How does one live life well? In the book trailer, Ann Voskamp makes it sound so simple… yet so hard… but attainable. Doesn’t it stir something in you?

The book has just released in the US and won’t be available in Canada until February 1, although apparently the electronic version was available in time for Christmas. Reader response has been huge, and I think it’s because the premise touches a need so deep in our hearts that most of us don’t even recognize it until someone like Ann Voskamp articulates it.

You can read an excerpt of One Thousand Gifts, and refresh your spirit with a visit the community at A Holy Experience. To read more about how a quiet Canadian writer attracted such a large international following, see Emily Wierenga’s article about Ann Voskamp in ChristianWeek.

I had the privilege of attending a blogging workshop Ann taught at Write! Canada in 2010. We came to learn how her A Holy Experience blog gained so much attention, in hopes that we could do the same. Instead, she challenged us to write what God gives us–gives each of us–and to be faithful in delivering that message with excellence, as an act of worship, even if it only reaches one person. None of us went away disappointed. Her words and the example of her attitude inspired us, and a number of new blogs were born that day.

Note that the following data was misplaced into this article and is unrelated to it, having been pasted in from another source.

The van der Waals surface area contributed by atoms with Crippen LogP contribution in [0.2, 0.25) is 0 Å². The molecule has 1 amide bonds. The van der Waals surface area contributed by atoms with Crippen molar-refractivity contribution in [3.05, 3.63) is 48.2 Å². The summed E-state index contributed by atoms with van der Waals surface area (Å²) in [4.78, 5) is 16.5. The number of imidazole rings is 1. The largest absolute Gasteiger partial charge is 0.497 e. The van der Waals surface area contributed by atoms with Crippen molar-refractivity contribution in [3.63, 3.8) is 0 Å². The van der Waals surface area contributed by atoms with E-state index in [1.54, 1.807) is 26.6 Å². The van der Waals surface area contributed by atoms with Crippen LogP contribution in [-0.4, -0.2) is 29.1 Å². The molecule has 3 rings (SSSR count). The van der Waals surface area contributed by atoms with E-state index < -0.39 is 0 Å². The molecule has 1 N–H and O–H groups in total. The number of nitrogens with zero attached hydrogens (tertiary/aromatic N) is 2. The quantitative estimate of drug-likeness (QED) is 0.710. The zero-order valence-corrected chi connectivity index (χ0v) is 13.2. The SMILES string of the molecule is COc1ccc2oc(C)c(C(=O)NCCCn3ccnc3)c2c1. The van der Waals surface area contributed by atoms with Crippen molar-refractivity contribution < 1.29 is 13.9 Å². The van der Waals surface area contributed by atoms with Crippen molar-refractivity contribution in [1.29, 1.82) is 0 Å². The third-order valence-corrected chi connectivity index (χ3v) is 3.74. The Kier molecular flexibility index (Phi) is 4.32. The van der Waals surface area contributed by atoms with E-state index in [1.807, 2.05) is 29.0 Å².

This is a woman with a gentle, authentic spirit and a true heart, and in One Thousand Gifts she’s sharing a message that can make a difference in our lives.  The book is on my must-read list for this year. I’ve already put my name on the list at my local Christian store.

One Thousand Gifts is a Bloom (in)courage book club selection, and the club is offering a limited quantity of free copies to those who need them, plus the opportunity for others to act as sponsors for these books. You need to live in the US to be eligible for a physical book, but Zondervan has made e-books available for international participants. As a bonus feature for all participants, beginning February 6 there will be weekly videos with Ann Voskamp discussing the various chapters of the book.

You can learn more about the book at the Zondervan site, and read Violet Nesdoly’s review of One Thousand Gifts at Blogcritics. And consider accepting Ann’s invitation to “Come join the community taking the dare to LIVE FULLY” at A Holy Experience.

Writing Contests

The Word Guild sponsors contests for published and unpublished Canadian writers who are Christian.

Unpublished? Check out the God Uses Ink contest, which could win you free registration to the 2011 Write! Canada conference (well worth attending!). This year’s topic is “Changing the World with Words,” and the submission deadline is January 14, 2011. That gives you plenty of time to write, rewrite, and polish!

Published? In articles, short stories, book-length, blogs, etc? Check out The Word Guild Awards page for details on categories, submission process etc. Submission deadlines: first round: postmarked no later than November 15, 2010 (any work published between January 1 and September 30, 2010) and second round:  postmarked no later than January 15, 2011 (for work published October through December, 2010).